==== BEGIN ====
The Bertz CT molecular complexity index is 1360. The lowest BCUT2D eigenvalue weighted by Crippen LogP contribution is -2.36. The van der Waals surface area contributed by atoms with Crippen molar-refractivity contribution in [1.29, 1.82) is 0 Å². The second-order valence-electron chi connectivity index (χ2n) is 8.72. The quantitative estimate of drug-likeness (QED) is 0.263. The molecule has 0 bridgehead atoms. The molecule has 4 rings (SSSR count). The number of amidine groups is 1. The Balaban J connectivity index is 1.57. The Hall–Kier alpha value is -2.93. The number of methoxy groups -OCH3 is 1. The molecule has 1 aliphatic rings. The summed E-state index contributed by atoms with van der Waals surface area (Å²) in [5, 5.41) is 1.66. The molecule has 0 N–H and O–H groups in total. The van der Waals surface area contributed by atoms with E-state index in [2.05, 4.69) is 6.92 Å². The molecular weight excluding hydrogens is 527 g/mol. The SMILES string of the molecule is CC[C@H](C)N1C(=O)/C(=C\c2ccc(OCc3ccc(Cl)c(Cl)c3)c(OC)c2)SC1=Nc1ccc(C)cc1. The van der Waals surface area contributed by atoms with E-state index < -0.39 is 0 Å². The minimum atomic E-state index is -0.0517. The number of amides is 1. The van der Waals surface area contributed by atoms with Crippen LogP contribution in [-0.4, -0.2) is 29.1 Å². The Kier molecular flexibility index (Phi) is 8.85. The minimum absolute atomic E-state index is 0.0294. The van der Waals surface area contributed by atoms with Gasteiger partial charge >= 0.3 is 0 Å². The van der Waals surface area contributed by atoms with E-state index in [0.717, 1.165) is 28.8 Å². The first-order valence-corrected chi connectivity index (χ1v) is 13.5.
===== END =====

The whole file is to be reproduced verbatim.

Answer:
The Bertz CT molecular complexity index is 1360. The lowest BCUT2D eigenvalue weighted by Crippen LogP contribution is -2.36. The van der Waals surface area contributed by atoms with Crippen molar-refractivity contribution in [1.29, 1.82) is 0 Å². The second-order valence-electron chi connectivity index (χ2n) is 8.72. The quantitative estimate of drug-likeness (QED) is 0.263. The molecule has 0 bridgehead atoms. The molecule has 4 rings (SSSR count). The number of amidine groups is 1. The Balaban J connectivity index is 1.57. The Hall–Kier alpha value is -2.93. The number of methoxy groups -OCH3 is 1. The molecule has 1 aliphatic rings. The summed E-state index contributed by atoms with van der Waals surface area (Å²) in [5, 5.41) is 1.66. The molecule has 0 N–H and O–H groups in total. The van der Waals surface area contributed by atoms with E-state index in [2.05, 4.69) is 6.92 Å². The molecular weight excluding hydrogens is 527 g/mol. The SMILES string of the molecule is CC[C@H](C)N1C(=O)/C(=C\c2ccc(OCc3ccc(Cl)c(Cl)c3)c(OC)c2)SC1=Nc1ccc(C)cc1. The van der Waals surface area contributed by atoms with E-state index < -0.39 is 0 Å². The minimum atomic E-state index is -0.0517. The number of amides is 1. The van der Waals surface area contributed by atoms with Crippen LogP contribution in [-0.4, -0.2) is 29.1 Å². The Kier molecular flexibility index (Phi) is 8.85. The minimum absolute atomic E-state index is 0.0294. The van der Waals surface area contributed by atoms with Gasteiger partial charge >= 0.3 is 0 Å². The van der Waals surface area contributed by atoms with E-state index in [0.717, 1.165) is 28.8 Å². The first-order valence-corrected chi connectivity index (χ1v) is 13.5.